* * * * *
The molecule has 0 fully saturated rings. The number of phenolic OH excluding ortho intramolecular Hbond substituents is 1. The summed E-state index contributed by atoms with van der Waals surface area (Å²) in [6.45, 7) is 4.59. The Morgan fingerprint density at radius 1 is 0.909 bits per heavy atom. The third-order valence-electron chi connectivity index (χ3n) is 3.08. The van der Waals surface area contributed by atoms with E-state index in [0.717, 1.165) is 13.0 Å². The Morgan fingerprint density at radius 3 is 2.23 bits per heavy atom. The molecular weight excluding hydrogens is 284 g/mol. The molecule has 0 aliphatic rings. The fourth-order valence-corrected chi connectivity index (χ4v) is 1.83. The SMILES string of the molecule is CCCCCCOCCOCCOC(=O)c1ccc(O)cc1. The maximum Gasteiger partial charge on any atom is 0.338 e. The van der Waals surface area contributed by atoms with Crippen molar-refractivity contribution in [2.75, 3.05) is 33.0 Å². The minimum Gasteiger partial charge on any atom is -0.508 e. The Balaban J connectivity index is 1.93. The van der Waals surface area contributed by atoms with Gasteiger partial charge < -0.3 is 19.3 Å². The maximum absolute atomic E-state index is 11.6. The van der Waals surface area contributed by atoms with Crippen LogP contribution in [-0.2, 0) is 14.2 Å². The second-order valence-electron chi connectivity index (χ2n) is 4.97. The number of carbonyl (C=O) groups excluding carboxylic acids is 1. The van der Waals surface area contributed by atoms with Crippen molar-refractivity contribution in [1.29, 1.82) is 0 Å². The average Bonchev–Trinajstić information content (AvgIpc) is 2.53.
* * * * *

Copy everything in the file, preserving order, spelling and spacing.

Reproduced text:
The molecule has 0 fully saturated rings. The number of phenolic OH excluding ortho intramolecular Hbond substituents is 1. The summed E-state index contributed by atoms with van der Waals surface area (Å²) in [6.45, 7) is 4.59. The Morgan fingerprint density at radius 1 is 0.909 bits per heavy atom. The third-order valence-electron chi connectivity index (χ3n) is 3.08. The van der Waals surface area contributed by atoms with E-state index in [0.717, 1.165) is 13.0 Å². The Morgan fingerprint density at radius 3 is 2.23 bits per heavy atom. The molecular weight excluding hydrogens is 284 g/mol. The molecule has 0 aliphatic rings. The fourth-order valence-corrected chi connectivity index (χ4v) is 1.83. The SMILES string of the molecule is CCCCCCOCCOCCOC(=O)c1ccc(O)cc1. The maximum Gasteiger partial charge on any atom is 0.338 e. The van der Waals surface area contributed by atoms with Crippen molar-refractivity contribution in [2.75, 3.05) is 33.0 Å². The minimum Gasteiger partial charge on any atom is -0.508 e. The Balaban J connectivity index is 1.93. The van der Waals surface area contributed by atoms with Gasteiger partial charge < -0.3 is 19.3 Å². The maximum absolute atomic E-state index is 11.6. The van der Waals surface area contributed by atoms with Crippen LogP contribution in [-0.2, 0) is 14.2 Å². The second-order valence-electron chi connectivity index (χ2n) is 4.97. The number of carbonyl (C=O) groups excluding carboxylic acids is 1. The van der Waals surface area contributed by atoms with Crippen molar-refractivity contribution in [1.29, 1.82) is 0 Å². The average Bonchev–Trinajstić information content (AvgIpc) is 2.53.